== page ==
Car Spotting: Jeep Gladiator’s Great Great Grandpa

Enjoying retirement in Florida

Florida is a great place to see classic cars since the weather is great. No salt on the roads means that a car can have a very long life. Take for example this Willys Jeep I spotted on a recent trip. As best I can tell, it began life as a pickup or wagon and was later converted to this flatbed. It has some restomoding but otherwise looks original. I couldn’t help but notice the shift knob that looks like it came from an AMC.

They were manufactured in the U.S. from 1946 to 1964, with production in Argentina and Brazil continuing until 1970 and 1977 respectively. They were the first mass-market all-steel station wagons designed and built as passenger vehicles. There were over 300,000 wagons and variants built in the U.S. It was one of Willys’ most successful post-World War II models.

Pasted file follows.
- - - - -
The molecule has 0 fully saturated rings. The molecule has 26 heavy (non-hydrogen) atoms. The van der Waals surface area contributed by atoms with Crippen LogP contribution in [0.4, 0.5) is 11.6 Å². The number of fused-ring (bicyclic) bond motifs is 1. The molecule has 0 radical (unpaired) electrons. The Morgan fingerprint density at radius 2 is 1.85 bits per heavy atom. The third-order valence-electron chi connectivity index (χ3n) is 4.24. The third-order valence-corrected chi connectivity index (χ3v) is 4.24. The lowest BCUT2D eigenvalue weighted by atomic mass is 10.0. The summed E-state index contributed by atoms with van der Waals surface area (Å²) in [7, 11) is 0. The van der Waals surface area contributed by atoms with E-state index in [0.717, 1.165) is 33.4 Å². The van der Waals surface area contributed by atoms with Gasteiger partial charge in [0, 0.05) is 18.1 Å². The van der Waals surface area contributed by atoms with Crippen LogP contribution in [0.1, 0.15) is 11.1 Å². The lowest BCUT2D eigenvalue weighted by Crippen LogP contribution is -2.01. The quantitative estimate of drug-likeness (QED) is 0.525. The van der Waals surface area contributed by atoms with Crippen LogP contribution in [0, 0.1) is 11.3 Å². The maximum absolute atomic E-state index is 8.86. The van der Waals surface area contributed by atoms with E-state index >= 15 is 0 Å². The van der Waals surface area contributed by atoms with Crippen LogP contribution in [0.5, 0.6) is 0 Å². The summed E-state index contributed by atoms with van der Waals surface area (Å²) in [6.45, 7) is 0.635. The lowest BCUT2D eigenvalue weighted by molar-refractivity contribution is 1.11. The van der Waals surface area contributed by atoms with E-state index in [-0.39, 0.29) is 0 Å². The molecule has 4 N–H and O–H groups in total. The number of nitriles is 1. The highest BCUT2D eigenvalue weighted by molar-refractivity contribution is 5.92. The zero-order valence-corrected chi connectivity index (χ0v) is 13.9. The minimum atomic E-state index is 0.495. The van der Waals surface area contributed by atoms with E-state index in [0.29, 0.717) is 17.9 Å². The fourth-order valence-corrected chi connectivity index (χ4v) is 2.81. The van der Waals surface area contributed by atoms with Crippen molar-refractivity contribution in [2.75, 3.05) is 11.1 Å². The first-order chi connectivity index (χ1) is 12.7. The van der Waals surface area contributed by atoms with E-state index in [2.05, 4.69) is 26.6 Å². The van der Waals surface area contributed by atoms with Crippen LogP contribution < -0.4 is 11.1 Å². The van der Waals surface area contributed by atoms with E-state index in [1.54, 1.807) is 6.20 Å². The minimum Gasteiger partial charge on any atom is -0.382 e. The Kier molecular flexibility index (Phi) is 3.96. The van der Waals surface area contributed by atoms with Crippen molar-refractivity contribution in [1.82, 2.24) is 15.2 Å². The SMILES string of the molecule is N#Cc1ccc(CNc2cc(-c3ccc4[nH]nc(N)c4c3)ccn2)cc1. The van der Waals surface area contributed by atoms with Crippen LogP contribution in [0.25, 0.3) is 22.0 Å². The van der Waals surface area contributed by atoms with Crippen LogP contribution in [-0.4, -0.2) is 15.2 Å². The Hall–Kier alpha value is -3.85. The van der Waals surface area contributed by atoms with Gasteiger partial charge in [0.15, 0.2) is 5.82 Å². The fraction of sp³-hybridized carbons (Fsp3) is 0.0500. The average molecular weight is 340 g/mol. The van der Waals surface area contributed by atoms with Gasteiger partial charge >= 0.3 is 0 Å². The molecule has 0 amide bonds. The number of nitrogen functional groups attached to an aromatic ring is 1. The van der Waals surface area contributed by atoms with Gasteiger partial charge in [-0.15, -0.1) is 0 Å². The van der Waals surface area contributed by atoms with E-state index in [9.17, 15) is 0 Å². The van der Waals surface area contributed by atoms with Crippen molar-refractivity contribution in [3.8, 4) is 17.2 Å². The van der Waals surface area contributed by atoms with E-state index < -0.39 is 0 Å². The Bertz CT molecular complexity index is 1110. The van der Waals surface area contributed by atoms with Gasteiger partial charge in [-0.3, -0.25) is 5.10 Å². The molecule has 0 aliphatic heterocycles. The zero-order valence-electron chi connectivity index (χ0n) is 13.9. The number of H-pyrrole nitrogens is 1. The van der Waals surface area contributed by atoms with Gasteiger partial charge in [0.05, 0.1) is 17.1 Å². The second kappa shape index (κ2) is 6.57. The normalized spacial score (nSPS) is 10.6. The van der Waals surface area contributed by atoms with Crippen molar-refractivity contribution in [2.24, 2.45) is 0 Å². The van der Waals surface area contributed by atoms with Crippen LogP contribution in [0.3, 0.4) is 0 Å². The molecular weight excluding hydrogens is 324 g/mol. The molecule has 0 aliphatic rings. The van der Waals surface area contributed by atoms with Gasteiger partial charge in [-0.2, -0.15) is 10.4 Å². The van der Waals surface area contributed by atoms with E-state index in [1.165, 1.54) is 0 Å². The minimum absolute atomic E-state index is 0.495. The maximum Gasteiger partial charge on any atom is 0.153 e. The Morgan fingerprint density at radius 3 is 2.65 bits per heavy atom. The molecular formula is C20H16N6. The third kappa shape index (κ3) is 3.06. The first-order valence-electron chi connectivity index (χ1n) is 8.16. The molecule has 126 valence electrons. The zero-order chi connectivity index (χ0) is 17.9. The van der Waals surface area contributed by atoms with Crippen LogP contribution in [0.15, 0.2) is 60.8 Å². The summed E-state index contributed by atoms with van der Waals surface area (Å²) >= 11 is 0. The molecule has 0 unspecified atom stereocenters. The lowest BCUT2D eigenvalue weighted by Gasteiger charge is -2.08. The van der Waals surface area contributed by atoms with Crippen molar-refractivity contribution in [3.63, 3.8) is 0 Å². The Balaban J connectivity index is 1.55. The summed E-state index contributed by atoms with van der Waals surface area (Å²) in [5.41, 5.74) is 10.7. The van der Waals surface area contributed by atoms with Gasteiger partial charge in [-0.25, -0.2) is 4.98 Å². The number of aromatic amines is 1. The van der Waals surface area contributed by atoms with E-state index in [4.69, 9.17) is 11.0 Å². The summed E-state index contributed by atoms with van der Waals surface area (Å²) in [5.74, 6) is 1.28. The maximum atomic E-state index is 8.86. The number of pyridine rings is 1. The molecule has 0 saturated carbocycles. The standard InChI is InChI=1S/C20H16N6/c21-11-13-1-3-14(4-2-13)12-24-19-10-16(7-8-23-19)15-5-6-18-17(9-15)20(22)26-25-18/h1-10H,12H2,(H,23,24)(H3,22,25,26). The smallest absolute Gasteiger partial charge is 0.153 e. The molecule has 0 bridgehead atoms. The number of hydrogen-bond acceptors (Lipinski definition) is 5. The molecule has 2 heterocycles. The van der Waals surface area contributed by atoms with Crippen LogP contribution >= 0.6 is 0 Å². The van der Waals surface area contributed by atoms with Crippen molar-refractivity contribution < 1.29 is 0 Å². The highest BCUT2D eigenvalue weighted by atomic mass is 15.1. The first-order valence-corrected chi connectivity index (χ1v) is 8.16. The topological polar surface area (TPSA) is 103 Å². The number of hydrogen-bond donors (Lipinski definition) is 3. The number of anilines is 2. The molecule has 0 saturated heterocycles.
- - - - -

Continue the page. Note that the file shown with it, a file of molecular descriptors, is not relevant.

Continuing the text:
It looks as if this Jeep’s tour of duty might be over as right now it spends the bulk of its time in front of a bar/restaurant on Matlacha Island located about an hour north of Ft. Myers, FL.

This Jeep lives in a northern clime but has never been on the roads during the winters. This 1950 Jeepster I discovered on a recent trip to The Automobile Gallery in Green Bay, WI. This is a fascinating place to visit and it’s run by my former TV boss and fellow car geek Darrel Burnett.

This Jeepster, and hundreds more vehicles, are part of a collection of Wm “Red” Lewis. Like all of the cars he owned, this one looks as if it just came off the assembly line in Toledo. 20,000 were produced from 1948 to 1950 but only 5,845 in its last year. For those looking for an entry into the collector car scene, these are very affordable going for around $20,000 and a blast to drive in the summer. And no, it’s not for sale. I already worked Darrel over on that. Be sure to check out my other car spots. A new one is added on Fridays.

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